It has just occurred to me that the three terms in the title ought to have more in common rationally than I think they do in practice.  In fact, if we were entirely rational with their use, then it would make sense that they would lie along a continuum:

GAME———–GAMEPLAY———-PLAY

whatever that continuum might represent, but whichever way it worked out, “gameplay” would somehow rationally fall between “game” and “play.”

And yet, this is not really how we use these terms.  There’s the whole paidia/ludus argument, which argues play amounts to those kinds of activities we engage in that are chaotic, lacking in much structure, in fact only enough to perpetuate itself, while game is that sort of thing that has definite rules, plenty of structure, and perhaps most importantly, a definable and recognizable end state.

If we apply this to the “video game” industry, its pretty clear most of the things we buy for our consoles and PCs are “game,” although there are some clear exceptions, such as The Sims and  Spore.  Complicating matters is the way game and “simulation” are often presented as a binary pair, with game remaining relatively similar to the description above, and simulation being something that has definite rules and structure but more opportunity for “play” and no definable end state.

And then there is “gameplay.”  I’ve been participating (somewhat blowhardedly, or at least that how it feels in comparison) in a thread over at Zen of Design on the role of “immersion” in which some commenters present the binary “gameplay”/”immersion”.  And then I see another author writing about games produce “gameplay”/”story.”  Which raises the evil spectre of the narratology/ludology or story/game discussion that at least game studies scholars had a while back but is now considered somewhat passe.

To summarize:

  • Game opposes Play
  • Game opposes Simulation
  • Gameplay opposes Immersion
  • Gameplay opposes Story
  • Game opposes Story

What arises for me is, first, a frickin mess.  Does this come about because of the interdisciplinary nature of the new medium?  Lots of people talking about games from lots of different perspectives might be one answer.  Does it come about because of the different ways academics and producers talk about games?  Different needs engender different practices which in turn necessitate different (though not distinct, but instead overlapping) vocabularies?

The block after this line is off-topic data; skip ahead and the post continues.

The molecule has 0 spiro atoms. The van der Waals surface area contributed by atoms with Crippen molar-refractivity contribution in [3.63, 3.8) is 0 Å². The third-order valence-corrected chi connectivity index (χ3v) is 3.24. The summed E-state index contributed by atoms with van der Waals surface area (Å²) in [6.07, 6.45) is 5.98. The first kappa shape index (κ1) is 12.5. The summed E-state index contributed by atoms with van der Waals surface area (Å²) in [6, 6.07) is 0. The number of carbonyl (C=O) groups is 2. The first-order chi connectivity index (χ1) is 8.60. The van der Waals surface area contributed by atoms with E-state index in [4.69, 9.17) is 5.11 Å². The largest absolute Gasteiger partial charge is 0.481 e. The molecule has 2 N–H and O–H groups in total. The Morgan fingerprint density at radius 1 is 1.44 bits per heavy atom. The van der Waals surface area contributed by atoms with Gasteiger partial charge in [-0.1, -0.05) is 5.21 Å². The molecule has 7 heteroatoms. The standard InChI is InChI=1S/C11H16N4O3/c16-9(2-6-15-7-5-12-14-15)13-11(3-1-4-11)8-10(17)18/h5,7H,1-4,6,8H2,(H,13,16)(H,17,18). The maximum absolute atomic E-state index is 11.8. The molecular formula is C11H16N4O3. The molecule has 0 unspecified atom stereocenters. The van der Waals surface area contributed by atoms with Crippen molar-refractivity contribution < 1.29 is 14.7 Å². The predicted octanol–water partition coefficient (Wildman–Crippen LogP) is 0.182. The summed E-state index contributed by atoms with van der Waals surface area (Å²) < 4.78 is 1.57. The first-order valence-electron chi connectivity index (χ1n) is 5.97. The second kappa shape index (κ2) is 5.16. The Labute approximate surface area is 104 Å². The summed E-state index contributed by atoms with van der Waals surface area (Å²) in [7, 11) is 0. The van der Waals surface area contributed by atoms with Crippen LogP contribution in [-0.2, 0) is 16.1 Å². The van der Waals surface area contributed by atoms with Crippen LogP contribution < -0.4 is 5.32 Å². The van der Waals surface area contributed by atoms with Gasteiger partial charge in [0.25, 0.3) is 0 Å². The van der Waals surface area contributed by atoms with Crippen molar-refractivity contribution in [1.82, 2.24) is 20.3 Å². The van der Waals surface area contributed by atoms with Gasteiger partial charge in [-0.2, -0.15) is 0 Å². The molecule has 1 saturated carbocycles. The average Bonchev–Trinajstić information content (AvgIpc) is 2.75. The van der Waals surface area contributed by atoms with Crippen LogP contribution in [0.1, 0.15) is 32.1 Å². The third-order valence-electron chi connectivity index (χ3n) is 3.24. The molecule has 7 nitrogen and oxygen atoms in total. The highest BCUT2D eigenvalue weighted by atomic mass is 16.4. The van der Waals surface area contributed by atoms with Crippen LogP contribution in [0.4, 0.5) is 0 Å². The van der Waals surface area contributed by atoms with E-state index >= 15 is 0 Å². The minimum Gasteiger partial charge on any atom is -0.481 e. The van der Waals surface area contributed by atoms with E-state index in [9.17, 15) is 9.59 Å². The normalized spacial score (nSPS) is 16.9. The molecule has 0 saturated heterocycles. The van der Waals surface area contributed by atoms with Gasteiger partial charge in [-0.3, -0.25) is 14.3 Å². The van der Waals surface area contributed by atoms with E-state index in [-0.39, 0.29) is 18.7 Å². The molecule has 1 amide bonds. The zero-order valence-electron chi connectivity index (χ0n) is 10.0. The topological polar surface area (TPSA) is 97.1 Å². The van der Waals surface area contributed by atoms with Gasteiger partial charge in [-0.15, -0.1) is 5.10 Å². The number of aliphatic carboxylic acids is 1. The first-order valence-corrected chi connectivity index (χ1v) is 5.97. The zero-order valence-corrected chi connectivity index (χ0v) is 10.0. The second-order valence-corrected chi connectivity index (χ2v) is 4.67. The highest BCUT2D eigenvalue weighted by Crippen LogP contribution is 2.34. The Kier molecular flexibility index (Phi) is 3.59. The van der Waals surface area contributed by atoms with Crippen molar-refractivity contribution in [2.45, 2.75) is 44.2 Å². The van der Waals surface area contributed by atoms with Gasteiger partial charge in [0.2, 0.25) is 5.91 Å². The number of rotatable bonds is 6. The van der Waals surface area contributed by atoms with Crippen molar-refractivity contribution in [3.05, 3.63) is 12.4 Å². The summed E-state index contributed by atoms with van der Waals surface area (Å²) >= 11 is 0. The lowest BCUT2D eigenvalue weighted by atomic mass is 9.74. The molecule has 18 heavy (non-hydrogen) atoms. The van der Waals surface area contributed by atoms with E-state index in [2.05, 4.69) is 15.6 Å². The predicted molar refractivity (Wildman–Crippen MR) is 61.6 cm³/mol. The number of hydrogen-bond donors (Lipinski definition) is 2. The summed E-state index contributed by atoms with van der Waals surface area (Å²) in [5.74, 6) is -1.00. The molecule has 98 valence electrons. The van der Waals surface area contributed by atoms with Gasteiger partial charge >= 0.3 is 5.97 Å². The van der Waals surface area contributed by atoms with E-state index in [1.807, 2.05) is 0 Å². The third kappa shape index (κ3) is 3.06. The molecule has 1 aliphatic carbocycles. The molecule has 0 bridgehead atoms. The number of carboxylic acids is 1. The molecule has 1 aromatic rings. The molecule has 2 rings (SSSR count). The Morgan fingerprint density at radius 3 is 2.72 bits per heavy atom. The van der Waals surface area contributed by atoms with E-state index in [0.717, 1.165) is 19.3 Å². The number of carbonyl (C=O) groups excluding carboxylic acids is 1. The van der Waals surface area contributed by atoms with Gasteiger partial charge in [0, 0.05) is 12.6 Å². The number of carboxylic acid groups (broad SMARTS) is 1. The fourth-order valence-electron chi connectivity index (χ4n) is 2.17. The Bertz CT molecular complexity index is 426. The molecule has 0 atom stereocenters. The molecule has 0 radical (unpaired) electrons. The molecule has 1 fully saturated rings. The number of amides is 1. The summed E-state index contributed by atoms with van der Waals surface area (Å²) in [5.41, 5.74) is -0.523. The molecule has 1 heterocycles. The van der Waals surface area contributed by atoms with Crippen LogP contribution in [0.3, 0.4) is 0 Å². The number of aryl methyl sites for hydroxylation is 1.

Second, I see a noticeable slippage between “game” and “gameplay” (although really the linchpin is Lee Sheldon’s piece in Third Person, “On And Then There Were None.” in which he opposes gameplay and story; its this binary that allows us to see the slip across the two terms, and perhaps this is not what was meant in the piece).  So what is “gameplay” such that we need the term at all?  That is, as a distinct term from “game”?

I really like the definition of “play” Eric Zimmeman proposed in First Person, “Narrative, Interactivity, Play, and Games: Four Naughty Concepts in Need of Discipline” (and his project in that article was similar to the one I’m about currently, that is, trying to productively discipline terms):

Play is the free space of movement within a more rigid structure.  Play exists both because of and also despite the more rigid structures of the system (159).

I like it in this case because it helps explain why that “play” has been stuck on that “game” when, in some cases, the terms seem to be used interchangeably.  Using Zimmerman’s definition together with the understanding of games from above, gameplay becomes a term to describe the “free space of movement” within a game, or what it is you can do within the game.  This would oppose the notion of being “on rails,” in which the prominence of story is so great that one feels as if one is simply on rails, running down narrow corridors from one cutscene to the next.

Take gameplay too far, though, and you end up with so much variation that what you now have is a simulation, not a game, because the free space of movement is so significant that a player may lose sight of the ultimate goal or end state of the game.  In my own personal experience playing World of Warcraft, this was sometimes the case, in that I often finished a play game session (though maybe it should be “play”) wondering what it was I had actually accomplished in the game, apart from my enjoyment in having been immersed in a simulated fantasy world.

And that might work against some games in the end.  The fact is, I often loved just exploring the world Blizzard had created for me, without any real sense of goal or end-state: I would hate it if I one day realized I had now explored everything there was to explore (even though logically I know that if I keep playing long enough, it will one day happen).  Too much play in your game makes it cease to be a game, too little and you wonder what your role in the process is as a player.  So gameplay becomes this grail-like enzymatic feature of the game that brings balance to the GAME-PLAY forces tugging at each other.

But if that’s the case, if its this elemental force of balance, why compare gameplay to immersion or story?  I’ll have to get back to you on that.

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